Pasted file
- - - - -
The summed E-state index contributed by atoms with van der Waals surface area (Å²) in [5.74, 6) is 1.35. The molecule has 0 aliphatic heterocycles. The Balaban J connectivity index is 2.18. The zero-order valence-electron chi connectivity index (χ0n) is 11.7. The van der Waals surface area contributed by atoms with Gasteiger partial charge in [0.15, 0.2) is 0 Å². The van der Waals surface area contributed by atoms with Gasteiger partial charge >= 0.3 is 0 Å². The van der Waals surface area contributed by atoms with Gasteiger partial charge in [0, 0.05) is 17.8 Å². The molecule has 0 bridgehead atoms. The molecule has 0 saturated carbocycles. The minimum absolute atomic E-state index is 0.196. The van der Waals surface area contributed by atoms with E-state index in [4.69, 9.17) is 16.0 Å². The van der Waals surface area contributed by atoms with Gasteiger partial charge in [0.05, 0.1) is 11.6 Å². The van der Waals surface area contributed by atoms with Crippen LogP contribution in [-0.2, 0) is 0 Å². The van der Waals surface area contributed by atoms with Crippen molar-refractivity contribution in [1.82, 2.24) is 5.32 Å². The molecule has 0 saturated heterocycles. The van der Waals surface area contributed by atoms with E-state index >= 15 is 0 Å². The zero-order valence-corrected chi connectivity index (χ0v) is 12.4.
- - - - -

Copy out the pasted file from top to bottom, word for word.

The summed E-state index contributed by atoms with van der Waals surface area (Å²) in [5.74, 6) is 1.35. The molecule has 0 aliphatic heterocycles. The Balaban J connectivity index is 2.18. The zero-order valence-electron chi connectivity index (χ0n) is 11.7. The van der Waals surface area contributed by atoms with Gasteiger partial charge in [0.15, 0.2) is 0 Å². The van der Waals surface area contributed by atoms with Gasteiger partial charge >= 0.3 is 0 Å². The van der Waals surface area contributed by atoms with Gasteiger partial charge in [0, 0.05) is 17.8 Å². The molecule has 0 bridgehead atoms. The molecule has 0 saturated carbocycles. The minimum absolute atomic E-state index is 0.196. The van der Waals surface area contributed by atoms with E-state index in [4.69, 9.17) is 16.0 Å². The van der Waals surface area contributed by atoms with Gasteiger partial charge in [0.05, 0.1) is 11.6 Å². The van der Waals surface area contributed by atoms with Crippen LogP contribution in [-0.2, 0) is 0 Å². The van der Waals surface area contributed by atoms with Crippen molar-refractivity contribution in [1.82, 2.24) is 5.32 Å². The molecule has 0 saturated heterocycles. The van der Waals surface area contributed by atoms with E-state index >= 15 is 0 Å². The zero-order valence-corrected chi connectivity index (χ0v) is 12.4.